Referring back to
Moreover, with respect to the above described embodiments where the client computing device has either determined or received metadata relating to the user profile data, the client computer system parses the metadata at step 146. The parsing may include determining the name, the size, format or file type or the date of the last modification for at least one of the user profile files. Based on the information identified by parsing the metadata, the process of the present invention may create at step 150 a stub in the file system of the client instead of a complete file. The stub may thus be equivalent to the “real” user profile file, in that the stub has the same name, file properties and/or attributes. Thus, a stub simulates in the file system of the client a file which may be accessed or requested by other programs or service tasks started during the login process. Using the metadata, the stub may even have the same size as the “real” user profile file, but does not include any data. In an embodiment of the invention, the stub may be created by filling the stub-file with zero data.
As will be appreciated by those skilled in the art, the above-described process of the present invention allows a faster login process, since the client computing device does not need to wait for the complete download of the user profile data. However, any program or service requesting or accessing user profile files will not raise an error, since the file system provides at least stubs which simulate the existence of the real user profile files. As will be apparent from the detailed discussion below, the present invention allows a further acceleration of the login process, by providing the login process simultaneous with the downloading of complete user profile data.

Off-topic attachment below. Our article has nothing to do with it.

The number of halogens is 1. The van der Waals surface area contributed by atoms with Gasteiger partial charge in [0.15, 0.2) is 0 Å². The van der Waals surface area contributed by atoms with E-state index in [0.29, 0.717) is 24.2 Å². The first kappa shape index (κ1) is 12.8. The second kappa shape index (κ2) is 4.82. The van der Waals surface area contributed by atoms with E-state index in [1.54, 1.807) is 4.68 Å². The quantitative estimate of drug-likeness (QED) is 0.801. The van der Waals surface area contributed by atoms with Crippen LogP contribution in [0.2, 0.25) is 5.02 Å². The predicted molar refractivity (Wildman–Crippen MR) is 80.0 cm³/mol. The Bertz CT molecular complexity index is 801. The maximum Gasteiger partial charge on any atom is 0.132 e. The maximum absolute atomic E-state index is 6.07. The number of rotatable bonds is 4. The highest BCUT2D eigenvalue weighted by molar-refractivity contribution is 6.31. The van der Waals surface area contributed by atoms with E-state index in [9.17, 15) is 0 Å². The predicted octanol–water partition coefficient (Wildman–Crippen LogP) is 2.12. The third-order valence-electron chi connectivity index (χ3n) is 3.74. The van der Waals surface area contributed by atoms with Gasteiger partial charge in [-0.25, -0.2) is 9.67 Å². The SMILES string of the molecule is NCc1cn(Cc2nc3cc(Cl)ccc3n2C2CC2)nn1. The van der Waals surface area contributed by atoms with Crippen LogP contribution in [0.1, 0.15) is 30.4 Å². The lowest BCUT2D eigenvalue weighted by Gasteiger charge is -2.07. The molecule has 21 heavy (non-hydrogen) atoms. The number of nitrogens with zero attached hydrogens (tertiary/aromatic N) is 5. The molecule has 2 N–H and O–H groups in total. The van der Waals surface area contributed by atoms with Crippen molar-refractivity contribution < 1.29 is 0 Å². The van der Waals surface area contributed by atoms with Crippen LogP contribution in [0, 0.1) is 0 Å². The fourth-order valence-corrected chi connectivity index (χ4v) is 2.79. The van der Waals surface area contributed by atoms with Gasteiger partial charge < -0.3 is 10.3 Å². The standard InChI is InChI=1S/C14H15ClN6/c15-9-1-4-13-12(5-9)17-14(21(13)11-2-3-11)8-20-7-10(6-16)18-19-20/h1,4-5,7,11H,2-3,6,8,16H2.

With respect now to
If at step 160 it is determined that the file system of the client device does not support reparse points, the method of the present invention loads a driver which provides the functionality equivalent to reparse points. This driver may, in an embodiment of the present invention, implement an event which is raised for each access of a file. The driver then checks whether this file is part of the user profile data, and in particular, whether the file has not been completely downloaded yet, but is represented by metadata only. Moreover, the driver may store path and file information, for example from the metadata, to provide responses relating to attributes of the file, such as name, size or path to the user profile server. This driver allows the implementation of the present invention on any client computer device independent of the installed file system. Further, this functionality is depicted in